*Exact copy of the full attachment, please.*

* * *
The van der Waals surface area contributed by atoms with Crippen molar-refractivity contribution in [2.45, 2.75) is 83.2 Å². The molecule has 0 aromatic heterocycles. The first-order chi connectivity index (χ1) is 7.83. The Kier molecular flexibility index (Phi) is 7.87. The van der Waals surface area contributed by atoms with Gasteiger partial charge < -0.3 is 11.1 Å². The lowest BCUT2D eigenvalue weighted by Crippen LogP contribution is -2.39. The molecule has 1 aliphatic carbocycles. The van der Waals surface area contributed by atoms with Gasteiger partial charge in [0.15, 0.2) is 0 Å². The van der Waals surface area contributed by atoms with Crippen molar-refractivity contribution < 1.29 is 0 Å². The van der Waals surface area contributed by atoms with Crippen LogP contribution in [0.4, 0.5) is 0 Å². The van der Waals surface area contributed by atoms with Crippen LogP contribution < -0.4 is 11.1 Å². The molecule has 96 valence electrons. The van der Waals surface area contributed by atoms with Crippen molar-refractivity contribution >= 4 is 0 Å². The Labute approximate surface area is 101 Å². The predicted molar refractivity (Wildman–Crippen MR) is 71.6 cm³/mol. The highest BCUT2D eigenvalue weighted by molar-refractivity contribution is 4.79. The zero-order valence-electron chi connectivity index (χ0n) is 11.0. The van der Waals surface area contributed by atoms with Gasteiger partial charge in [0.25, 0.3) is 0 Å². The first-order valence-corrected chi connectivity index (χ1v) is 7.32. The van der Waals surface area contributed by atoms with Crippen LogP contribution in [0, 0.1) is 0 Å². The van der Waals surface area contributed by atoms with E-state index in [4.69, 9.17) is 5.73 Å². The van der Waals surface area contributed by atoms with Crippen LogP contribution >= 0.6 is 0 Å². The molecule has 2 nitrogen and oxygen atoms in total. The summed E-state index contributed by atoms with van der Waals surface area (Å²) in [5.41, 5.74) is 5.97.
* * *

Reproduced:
The van der Waals surface area contributed by atoms with Crippen molar-refractivity contribution in [2.45, 2.75) is 83.2 Å². The molecule has 0 aromatic heterocycles. The first-order chi connectivity index (χ1) is 7.83. The Kier molecular flexibility index (Phi) is 7.87. The van der Waals surface area contributed by atoms with Gasteiger partial charge < -0.3 is 11.1 Å². The lowest BCUT2D eigenvalue weighted by Crippen LogP contribution is -2.39. The molecule has 1 aliphatic carbocycles. The van der Waals surface area contributed by atoms with Gasteiger partial charge in [0.15, 0.2) is 0 Å². The van der Waals surface area contributed by atoms with Crippen molar-refractivity contribution < 1.29 is 0 Å². The van der Waals surface area contributed by atoms with Crippen LogP contribution in [0.4, 0.5) is 0 Å². The van der Waals surface area contributed by atoms with Crippen LogP contribution < -0.4 is 11.1 Å². The molecule has 96 valence electrons. The van der Waals surface area contributed by atoms with Crippen molar-refractivity contribution >= 4 is 0 Å². The Labute approximate surface area is 101 Å². The predicted molar refractivity (Wildman–Crippen MR) is 71.6 cm³/mol. The highest BCUT2D eigenvalue weighted by molar-refractivity contribution is 4.79. The zero-order valence-electron chi connectivity index (χ0n) is 11.0. The van der Waals surface area contributed by atoms with Gasteiger partial charge in [0.25, 0.3) is 0 Å². The first-order valence-corrected chi connectivity index (χ1v) is 7.32. The van der Waals surface area contributed by atoms with Crippen LogP contribution in [0, 0.1) is 0 Å². The van der Waals surface area contributed by atoms with E-state index in [4.69, 9.17) is 5.73 Å². The van der Waals surface area contributed by atoms with Crippen LogP contribution >= 0.6 is 0 Å². The molecule has 2 nitrogen and oxygen atoms in total. The summed E-state index contributed by atoms with van der Waals surface area (Å²) in [5.41, 5.74) is 5.97.